This week (October 19-23) is Open Access Week:
Open Access Week is an opportunity to broaden awareness and understanding of Open Access to research, including access policies from all types of research funders, within the international higher education community and the general public.
The following video from SPARC (the Scholarly Publishing & Academic Resources Coalition) is a good introduction:
Open Access can be looked at from many different angles, including the researcher, the science library, the institution, the funding organization, the journal, the science journalist, and the general public. Most arguments for or against Open Access depend on that angle. As a researcher, I am most interested in whether Open Access will make my work easier. Again, a researcher can look at Open Access from different roles:
The role as a reviewer or editor for an open access paper should be essentially the same as for a paper with subscription-based access. The journal Nature Communications that launches in April 2010 with a hybrid publishing model of open access and subscription-based access will for example have reviewers and editors blinded to the author's choice.
In this blog post I will look at Open Access from the perspective of the researcher as a reader.
As a researcher in a German university I am privileged to have institutional access to most journal articles that I need for my work. I use the program Papers as my main reference manager. Papers allows me to order my currently 1715 references (and PDFs of fulltext paper to most of them) by journal. Among the 20 journals with the most papers in my library, my institution doesn't have access to three of them:
- Cell (don't ask)
- Lancet Oncology
- Nature Reviews Clinical Oncology
Obviously three important journals for someone doing clinical cancer research. I could ask my institution to start subscribing to these journals, start a personal subscription (I had a personal subscription to Nature Clinical Practice Oncology for two years before it was renamed to Nature Reviews Clinical Oncology) which would set me back 150-200 â¬ per journal, or I could pay for an individual article (either through my library or directly from the journal). All this requires extra time and money, worth only if I think a paper/journal is really important.
PLoS Medicine is the only open access journal among the 20 most popular journals in my Papers library (The BMJ has free access to its research articles and is the 24th most popular). Unfortunately there are only a few Open Access journals publishing papers that are relevant to my work.
As many others I do work from home in the evening or on the weekend, or while travelling. I am lucky that I can access my university network through VPN and therefore can get fulltext access to journal articles (one of the most important VPN uses for me). But some researchers might not be so lucky, or spend precious extra time setting up and using VPN.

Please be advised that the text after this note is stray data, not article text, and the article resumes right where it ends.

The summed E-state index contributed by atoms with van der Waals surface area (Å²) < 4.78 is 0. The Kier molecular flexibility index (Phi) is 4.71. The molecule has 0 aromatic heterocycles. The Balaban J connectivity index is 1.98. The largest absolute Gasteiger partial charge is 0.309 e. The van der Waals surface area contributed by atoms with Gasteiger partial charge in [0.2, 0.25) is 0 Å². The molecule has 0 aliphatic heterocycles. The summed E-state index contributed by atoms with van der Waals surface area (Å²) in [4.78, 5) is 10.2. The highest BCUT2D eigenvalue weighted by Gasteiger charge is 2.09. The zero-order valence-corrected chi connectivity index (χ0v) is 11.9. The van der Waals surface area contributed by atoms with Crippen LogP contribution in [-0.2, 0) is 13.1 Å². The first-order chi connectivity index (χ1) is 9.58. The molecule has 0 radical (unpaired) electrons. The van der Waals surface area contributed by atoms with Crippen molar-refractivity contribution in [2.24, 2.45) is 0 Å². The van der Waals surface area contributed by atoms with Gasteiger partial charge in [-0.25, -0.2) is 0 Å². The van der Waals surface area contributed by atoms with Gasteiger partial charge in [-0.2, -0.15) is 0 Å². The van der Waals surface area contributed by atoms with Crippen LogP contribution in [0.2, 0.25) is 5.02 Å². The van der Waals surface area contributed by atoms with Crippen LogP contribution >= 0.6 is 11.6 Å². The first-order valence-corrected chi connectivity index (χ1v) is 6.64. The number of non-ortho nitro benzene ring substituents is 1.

Researchers that work in a poorer country, or for a smaller university or small biotech startup will have much larger problems. Medical doctors in community hospitals or private practice may not have easy access to any of the relevant journals, and they might depend on reprints given to them by colleagues or representatives from drug companies.
If several people work on a research project, they also want to share the relevant literature in the field. Most subscription-based journals retain the copyright to the paper and don't allow storing in a retrieval system or transmitting of papers without permission. This could mean that you can't email the PDF of a paper to a colleague even if you are the author or his institution also has a subscription. And this could also mean that you can't use a reference manager such as Refworks or Mendeley to not only share references with your lab colleagues, but also the fulltext PDF files. Strictly following the copyright can make something as common as a journal club a complicated affair.
As most subscription-based journals retain the copyright to the paper, you have to ask for permissions when reusing tables or figures. Most often this is the case when giving a lecture on a topic. For longer lectures this could mean a large number of required permissions, and the permissions might be granted just for a single occasion. Journals might not care much about using a single figure in a departmental seminar, but it definitely becomes an issue when the lecture is distributed electronically, e.g. as free OpenCourseWare publication of teaching material. Some journals provide Powerpoint slides for the tables and figures and explicitly permit the educational noncommercial use. In my experience most researchers aren't aware that they are using copyrighted material in their slides, and I rarely see the required copyright attributions.
This category has great potential, but is currently not yet that relevant in my daily work. Open Access to fulltext articles allows things that aren't possible or much more complicated with subscription-based access. This includes fulltext searches (to find information not in the title, abstract or keywords), semantically enhanced articles, and article-level metrics (recently introduced by PLoS).
Researchers at large research institutions often have institutional access to most relevant papers. They are often not aware of the restrictions imposed upon them by the copyright of papers retained by most subscription-based journals. Open Access papers not only are freely accessible, but allow the uncomplicated redistribution and reuse for research and teaching, as well as innovative ways to find interesting research.
The perspective of the researcher as a paper author is stuff for another blog post…